I don't celebrate Valentine's Day, but I hear that many couples love it, especially if it includes a romantic weekend away. Until Dawn actually starts that way, but then takes a rather different turn. And here I thought being stuck in a cabin with a bunch of other couples was the scariest thing I could imagine.
As children, so many of us hate the word "consequences" - probably because parents only talk about them when it refers to us doing something wrong and facing up to what happens next. Why then do choices and consequences makes us so happy in games? I suppose because we like to imagine that if we just do things right, everything will be okay.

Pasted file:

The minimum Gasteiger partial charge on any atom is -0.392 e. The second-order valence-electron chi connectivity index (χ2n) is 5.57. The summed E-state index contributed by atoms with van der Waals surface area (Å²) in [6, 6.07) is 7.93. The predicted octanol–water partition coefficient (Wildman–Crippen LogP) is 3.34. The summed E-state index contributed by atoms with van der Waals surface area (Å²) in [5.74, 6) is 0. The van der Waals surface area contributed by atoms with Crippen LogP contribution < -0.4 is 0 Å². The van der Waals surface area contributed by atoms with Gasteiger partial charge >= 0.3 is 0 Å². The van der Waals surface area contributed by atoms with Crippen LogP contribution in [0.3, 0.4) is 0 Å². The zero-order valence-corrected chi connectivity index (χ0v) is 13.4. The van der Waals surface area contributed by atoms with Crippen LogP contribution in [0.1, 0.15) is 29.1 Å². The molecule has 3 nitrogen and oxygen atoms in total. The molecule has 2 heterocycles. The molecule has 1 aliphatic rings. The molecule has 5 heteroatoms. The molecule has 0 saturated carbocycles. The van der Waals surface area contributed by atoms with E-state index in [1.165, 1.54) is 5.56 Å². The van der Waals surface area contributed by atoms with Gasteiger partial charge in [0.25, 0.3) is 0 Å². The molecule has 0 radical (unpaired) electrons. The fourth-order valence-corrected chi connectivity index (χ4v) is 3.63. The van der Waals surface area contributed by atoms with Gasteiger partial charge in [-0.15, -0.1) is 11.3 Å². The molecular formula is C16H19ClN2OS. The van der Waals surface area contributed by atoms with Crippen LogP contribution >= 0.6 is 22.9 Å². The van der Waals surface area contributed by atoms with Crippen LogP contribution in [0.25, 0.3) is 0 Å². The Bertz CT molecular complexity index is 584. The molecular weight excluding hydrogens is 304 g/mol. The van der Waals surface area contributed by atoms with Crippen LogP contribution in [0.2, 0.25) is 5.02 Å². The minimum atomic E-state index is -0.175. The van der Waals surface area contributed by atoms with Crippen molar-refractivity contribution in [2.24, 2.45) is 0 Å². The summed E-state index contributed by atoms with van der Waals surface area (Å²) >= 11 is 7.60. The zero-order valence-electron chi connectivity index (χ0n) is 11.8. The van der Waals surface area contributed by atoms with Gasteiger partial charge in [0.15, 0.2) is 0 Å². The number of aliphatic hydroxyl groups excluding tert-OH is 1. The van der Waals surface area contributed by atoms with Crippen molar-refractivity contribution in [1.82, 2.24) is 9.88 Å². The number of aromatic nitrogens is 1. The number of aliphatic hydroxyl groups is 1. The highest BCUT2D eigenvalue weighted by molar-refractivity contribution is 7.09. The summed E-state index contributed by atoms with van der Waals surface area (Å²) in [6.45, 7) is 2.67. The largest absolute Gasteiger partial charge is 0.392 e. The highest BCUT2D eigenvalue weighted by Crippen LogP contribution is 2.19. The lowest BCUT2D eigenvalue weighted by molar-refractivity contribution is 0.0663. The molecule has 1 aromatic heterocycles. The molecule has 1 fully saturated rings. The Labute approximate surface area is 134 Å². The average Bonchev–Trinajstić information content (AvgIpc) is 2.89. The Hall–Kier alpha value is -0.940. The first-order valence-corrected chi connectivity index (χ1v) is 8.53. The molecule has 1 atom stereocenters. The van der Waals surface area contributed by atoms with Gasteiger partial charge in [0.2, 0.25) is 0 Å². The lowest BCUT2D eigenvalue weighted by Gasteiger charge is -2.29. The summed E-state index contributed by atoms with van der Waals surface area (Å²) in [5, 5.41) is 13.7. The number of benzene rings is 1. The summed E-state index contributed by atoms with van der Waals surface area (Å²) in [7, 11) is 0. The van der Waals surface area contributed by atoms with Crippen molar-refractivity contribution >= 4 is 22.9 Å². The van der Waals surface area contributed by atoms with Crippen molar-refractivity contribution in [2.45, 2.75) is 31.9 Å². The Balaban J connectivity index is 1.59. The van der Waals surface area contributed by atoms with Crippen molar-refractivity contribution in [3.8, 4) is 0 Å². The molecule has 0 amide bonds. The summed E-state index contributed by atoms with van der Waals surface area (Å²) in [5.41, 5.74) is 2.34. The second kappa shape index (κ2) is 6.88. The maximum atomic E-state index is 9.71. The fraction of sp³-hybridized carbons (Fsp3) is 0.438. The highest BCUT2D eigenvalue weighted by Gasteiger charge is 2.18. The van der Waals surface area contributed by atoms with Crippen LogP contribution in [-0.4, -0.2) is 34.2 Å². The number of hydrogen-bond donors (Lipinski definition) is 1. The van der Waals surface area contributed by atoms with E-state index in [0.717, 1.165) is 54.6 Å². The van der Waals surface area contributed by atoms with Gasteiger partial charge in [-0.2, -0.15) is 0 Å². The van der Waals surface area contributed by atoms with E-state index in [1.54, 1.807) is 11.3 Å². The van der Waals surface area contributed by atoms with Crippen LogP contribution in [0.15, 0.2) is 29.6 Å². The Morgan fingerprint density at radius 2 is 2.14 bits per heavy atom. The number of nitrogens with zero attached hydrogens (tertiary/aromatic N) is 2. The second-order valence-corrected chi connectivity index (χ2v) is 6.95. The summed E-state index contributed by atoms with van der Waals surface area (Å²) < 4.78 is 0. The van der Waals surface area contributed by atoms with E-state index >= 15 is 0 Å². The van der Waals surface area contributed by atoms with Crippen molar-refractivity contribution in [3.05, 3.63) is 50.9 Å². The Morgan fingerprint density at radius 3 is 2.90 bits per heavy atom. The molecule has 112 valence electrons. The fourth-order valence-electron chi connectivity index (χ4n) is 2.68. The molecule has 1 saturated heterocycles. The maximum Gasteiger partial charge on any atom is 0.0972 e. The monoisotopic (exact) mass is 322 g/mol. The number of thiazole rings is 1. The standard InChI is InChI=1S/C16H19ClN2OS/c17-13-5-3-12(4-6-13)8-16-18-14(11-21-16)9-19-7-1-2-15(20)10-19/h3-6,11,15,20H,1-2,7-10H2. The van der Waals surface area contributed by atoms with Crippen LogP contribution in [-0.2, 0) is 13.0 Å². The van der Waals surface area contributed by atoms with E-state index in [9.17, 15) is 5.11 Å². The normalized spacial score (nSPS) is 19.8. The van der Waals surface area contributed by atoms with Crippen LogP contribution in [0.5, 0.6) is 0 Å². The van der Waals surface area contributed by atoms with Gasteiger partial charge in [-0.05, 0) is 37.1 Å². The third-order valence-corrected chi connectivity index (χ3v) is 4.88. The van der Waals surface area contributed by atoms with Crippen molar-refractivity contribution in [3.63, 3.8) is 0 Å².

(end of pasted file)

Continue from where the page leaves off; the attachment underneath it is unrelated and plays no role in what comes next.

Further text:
Choices. They’re what define our gameplay experiences. You’re either good, or you play long enough to see yourself become the bad guy. Those choices can also impact on the ending of games in various colour-coded ways, and it looks like The Witcher 3: Wild Hunt is also going to have some endings based on decisions made during the course of the game.
If there’s one thing that I have learnt from playing The Walking Dead episodic quick-time event, it’s that I am a horrible, horrible person. Even though I insist that using Clementine as a strap-on zombie shield would have been brilliant. Decisions made in that game carried weight, and with a sequel on the cards, Telltale Games is looking to carry the impact of those choices, into season two.
If there’s one thing that game are lacking today, it’s the option of giving players choices that actually matter. Choices never seem to truly resonate with players, and most times, those decisions never leave a player to reflect on what they’ve done, and feel any sort of empathy towards their choice. Keiji Inafune wants to change that apathetic approach though, with his upcoming PS Vita title, Soul Sacrifice.